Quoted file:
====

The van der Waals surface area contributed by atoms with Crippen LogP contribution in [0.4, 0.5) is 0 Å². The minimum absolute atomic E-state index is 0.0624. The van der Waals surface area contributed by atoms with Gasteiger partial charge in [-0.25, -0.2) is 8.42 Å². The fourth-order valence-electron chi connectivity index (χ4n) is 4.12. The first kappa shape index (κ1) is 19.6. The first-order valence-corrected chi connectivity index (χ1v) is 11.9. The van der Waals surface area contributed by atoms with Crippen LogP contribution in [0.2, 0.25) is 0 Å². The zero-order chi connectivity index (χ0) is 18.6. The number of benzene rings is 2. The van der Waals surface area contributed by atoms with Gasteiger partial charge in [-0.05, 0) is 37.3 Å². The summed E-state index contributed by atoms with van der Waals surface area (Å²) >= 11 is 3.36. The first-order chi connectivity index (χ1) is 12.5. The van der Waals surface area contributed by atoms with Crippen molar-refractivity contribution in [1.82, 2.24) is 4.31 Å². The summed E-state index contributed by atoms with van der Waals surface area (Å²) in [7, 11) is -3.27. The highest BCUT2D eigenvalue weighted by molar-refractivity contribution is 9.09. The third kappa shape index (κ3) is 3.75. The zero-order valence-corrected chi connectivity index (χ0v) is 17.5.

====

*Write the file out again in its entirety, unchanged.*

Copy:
The van der Waals surface area contributed by atoms with Crippen LogP contribution in [0.4, 0.5) is 0 Å². The minimum absolute atomic E-state index is 0.0624. The van der Waals surface area contributed by atoms with Gasteiger partial charge in [-0.25, -0.2) is 8.42 Å². The fourth-order valence-electron chi connectivity index (χ4n) is 4.12. The first kappa shape index (κ1) is 19.6. The first-order valence-corrected chi connectivity index (χ1v) is 11.9. The van der Waals surface area contributed by atoms with Crippen LogP contribution in [0.2, 0.25) is 0 Å². The zero-order chi connectivity index (χ0) is 18.6. The number of benzene rings is 2. The van der Waals surface area contributed by atoms with Gasteiger partial charge in [-0.05, 0) is 37.3 Å². The summed E-state index contributed by atoms with van der Waals surface area (Å²) >= 11 is 3.36. The first-order chi connectivity index (χ1) is 12.5. The van der Waals surface area contributed by atoms with Crippen molar-refractivity contribution in [1.82, 2.24) is 4.31 Å². The summed E-state index contributed by atoms with van der Waals surface area (Å²) in [7, 11) is -3.27. The highest BCUT2D eigenvalue weighted by molar-refractivity contribution is 9.09. The third kappa shape index (κ3) is 3.75. The zero-order valence-corrected chi connectivity index (χ0v) is 17.5.